What companies like Uber represent is a big shift; They are imposing digital rules into the real world. When Uber responds to critisizm that they go around regulations they respond that they are pushing regulation down to the consumer. The evaluation and control is done on the spot by the end user. Uber launched the first self-driving cars in Pitsburg. They were not the first, there are now several autonomous car startups deploying around the world.

What is exciting is that the software models are coming out of the cloud and effecting the world we live in. Airbnb’s private valuation exceeds all but three of the top hotel chains without owning a single piece of realestate. In addition this is transforming us as well; the first thing we do when we want to engage is to look for an app, if we don’t find one we move on.

All these services depend on the cloud. The invisible part is the massive amount of compute power that it takes to make this happen.  The most important part of the cloud is that it will reshape your organization. Companies shift from making products to digital services.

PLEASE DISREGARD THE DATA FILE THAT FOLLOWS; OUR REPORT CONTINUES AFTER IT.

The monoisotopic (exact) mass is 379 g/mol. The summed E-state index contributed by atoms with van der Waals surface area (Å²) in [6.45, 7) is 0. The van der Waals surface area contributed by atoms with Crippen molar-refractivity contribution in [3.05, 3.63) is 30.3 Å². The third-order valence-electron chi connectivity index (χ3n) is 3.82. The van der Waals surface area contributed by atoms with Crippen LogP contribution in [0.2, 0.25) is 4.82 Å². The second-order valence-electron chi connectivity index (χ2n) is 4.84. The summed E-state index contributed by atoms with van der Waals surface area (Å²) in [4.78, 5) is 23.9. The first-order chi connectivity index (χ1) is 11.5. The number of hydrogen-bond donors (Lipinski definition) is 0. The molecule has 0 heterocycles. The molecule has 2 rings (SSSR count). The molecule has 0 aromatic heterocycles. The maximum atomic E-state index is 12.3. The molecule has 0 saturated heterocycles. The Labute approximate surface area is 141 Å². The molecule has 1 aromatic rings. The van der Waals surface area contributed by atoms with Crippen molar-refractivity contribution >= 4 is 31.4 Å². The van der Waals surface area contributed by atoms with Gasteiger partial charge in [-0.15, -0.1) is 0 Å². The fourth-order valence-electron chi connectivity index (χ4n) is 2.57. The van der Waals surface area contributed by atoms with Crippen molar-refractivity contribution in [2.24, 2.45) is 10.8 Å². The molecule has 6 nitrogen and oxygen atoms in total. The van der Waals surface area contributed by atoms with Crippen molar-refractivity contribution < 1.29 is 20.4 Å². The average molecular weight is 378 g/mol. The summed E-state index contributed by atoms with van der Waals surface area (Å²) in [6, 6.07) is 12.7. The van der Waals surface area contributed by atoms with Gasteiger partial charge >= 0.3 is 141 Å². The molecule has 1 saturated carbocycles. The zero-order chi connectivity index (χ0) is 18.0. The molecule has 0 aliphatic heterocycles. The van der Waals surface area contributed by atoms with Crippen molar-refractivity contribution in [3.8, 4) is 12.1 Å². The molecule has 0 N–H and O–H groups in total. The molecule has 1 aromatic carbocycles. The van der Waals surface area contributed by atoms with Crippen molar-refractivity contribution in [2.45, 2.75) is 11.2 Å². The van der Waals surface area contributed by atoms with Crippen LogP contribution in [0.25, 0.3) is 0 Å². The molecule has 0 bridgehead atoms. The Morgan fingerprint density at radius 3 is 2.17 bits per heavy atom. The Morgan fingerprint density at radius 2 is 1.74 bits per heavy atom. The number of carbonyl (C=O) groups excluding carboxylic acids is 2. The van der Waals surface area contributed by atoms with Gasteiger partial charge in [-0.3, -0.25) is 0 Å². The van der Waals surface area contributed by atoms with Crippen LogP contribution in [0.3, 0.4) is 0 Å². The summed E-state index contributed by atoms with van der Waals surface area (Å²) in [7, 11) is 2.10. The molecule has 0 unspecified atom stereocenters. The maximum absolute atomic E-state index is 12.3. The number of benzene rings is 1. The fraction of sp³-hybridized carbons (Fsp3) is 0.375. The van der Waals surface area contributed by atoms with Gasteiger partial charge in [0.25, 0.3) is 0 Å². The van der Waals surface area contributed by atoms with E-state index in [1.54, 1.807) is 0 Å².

We are about to go through the next Trillion dollars of change in wearable, implantable and digestable computers. Intelligent technology that is able to react to the environment around us. Once cities deploy LEDs they are able to integrate sensors, cell towers and other data collection points across the city so that the city transforms into the computer.

In 2010 we entered the Zettabytes era (1.2 Zettabytes). This is a 1 followed by 21 zero’s. In 2014 we generated 4 Zettabytes. Data is the new oil. The datasets we have now however are to big for us to handle. This is why AI (Artificial Intelligence) and Cognitive computing has come into vogue; It is the only way we can deal with it.

The business plans of the next 10,000 startups are simple, take anything and add AI to it. The drivers for this change is Cloud, but due to compliance these will be hybrid Cloud environments. There is no industry that will not be impacted. James Dimon from J P Morgan Chase gave a warning to the banking industry that silicon valley is coming. New startsup in silicon valley, backed by venture capital dollars are looking to challenge the old banking models.

Therefore Robert states “The forecast is Cloudy with a chance of reinvention. The future of work is entreprenurial and the future of technology is Hybrid Cloud.”